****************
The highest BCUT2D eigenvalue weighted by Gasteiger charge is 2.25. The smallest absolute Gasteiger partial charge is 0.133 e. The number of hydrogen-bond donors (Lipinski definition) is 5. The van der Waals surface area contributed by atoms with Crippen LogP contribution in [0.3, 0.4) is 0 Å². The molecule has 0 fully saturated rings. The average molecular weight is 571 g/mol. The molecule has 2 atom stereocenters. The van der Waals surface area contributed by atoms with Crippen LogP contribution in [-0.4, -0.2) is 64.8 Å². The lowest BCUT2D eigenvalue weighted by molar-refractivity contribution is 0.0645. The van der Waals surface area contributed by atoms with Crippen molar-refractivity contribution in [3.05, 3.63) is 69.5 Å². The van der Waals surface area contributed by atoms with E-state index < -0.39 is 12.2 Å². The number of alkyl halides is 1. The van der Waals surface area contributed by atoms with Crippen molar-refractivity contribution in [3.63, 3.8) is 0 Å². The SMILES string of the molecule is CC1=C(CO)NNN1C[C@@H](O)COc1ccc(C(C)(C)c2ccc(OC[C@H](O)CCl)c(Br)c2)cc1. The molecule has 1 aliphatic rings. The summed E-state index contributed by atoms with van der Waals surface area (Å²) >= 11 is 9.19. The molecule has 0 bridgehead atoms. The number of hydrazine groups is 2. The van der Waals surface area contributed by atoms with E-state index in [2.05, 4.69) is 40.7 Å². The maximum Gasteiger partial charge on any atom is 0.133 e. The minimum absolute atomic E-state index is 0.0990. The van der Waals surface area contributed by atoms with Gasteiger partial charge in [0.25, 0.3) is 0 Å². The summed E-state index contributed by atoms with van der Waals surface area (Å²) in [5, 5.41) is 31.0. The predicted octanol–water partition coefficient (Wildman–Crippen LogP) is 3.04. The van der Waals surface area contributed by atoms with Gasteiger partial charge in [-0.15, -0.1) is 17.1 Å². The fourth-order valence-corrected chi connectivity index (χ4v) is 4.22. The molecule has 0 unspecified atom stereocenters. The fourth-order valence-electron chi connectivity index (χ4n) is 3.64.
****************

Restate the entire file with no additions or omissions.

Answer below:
The highest BCUT2D eigenvalue weighted by Gasteiger charge is 2.25. The smallest absolute Gasteiger partial charge is 0.133 e. The number of hydrogen-bond donors (Lipinski definition) is 5. The van der Waals surface area contributed by atoms with Crippen LogP contribution in [0.3, 0.4) is 0 Å². The molecule has 0 fully saturated rings. The average molecular weight is 571 g/mol. The molecule has 2 atom stereocenters. The van der Waals surface area contributed by atoms with Crippen LogP contribution in [-0.4, -0.2) is 64.8 Å². The lowest BCUT2D eigenvalue weighted by molar-refractivity contribution is 0.0645. The van der Waals surface area contributed by atoms with Crippen molar-refractivity contribution in [3.05, 3.63) is 69.5 Å². The van der Waals surface area contributed by atoms with E-state index < -0.39 is 12.2 Å². The number of alkyl halides is 1. The van der Waals surface area contributed by atoms with Crippen molar-refractivity contribution in [3.63, 3.8) is 0 Å². The SMILES string of the molecule is CC1=C(CO)NNN1C[C@@H](O)COc1ccc(C(C)(C)c2ccc(OC[C@H](O)CCl)c(Br)c2)cc1. The molecule has 1 aliphatic rings. The summed E-state index contributed by atoms with van der Waals surface area (Å²) >= 11 is 9.19. The molecule has 0 bridgehead atoms. The number of hydrazine groups is 2. The van der Waals surface area contributed by atoms with E-state index in [2.05, 4.69) is 40.7 Å². The maximum Gasteiger partial charge on any atom is 0.133 e. The minimum absolute atomic E-state index is 0.0990. The van der Waals surface area contributed by atoms with Gasteiger partial charge in [0.25, 0.3) is 0 Å². The summed E-state index contributed by atoms with van der Waals surface area (Å²) in [5, 5.41) is 31.0. The predicted octanol–water partition coefficient (Wildman–Crippen LogP) is 3.04. The van der Waals surface area contributed by atoms with Gasteiger partial charge in [-0.15, -0.1) is 17.1 Å². The fourth-order valence-corrected chi connectivity index (χ4v) is 4.22. The molecule has 0 unspecified atom stereocenters. The fourth-order valence-electron chi connectivity index (χ4n) is 3.64.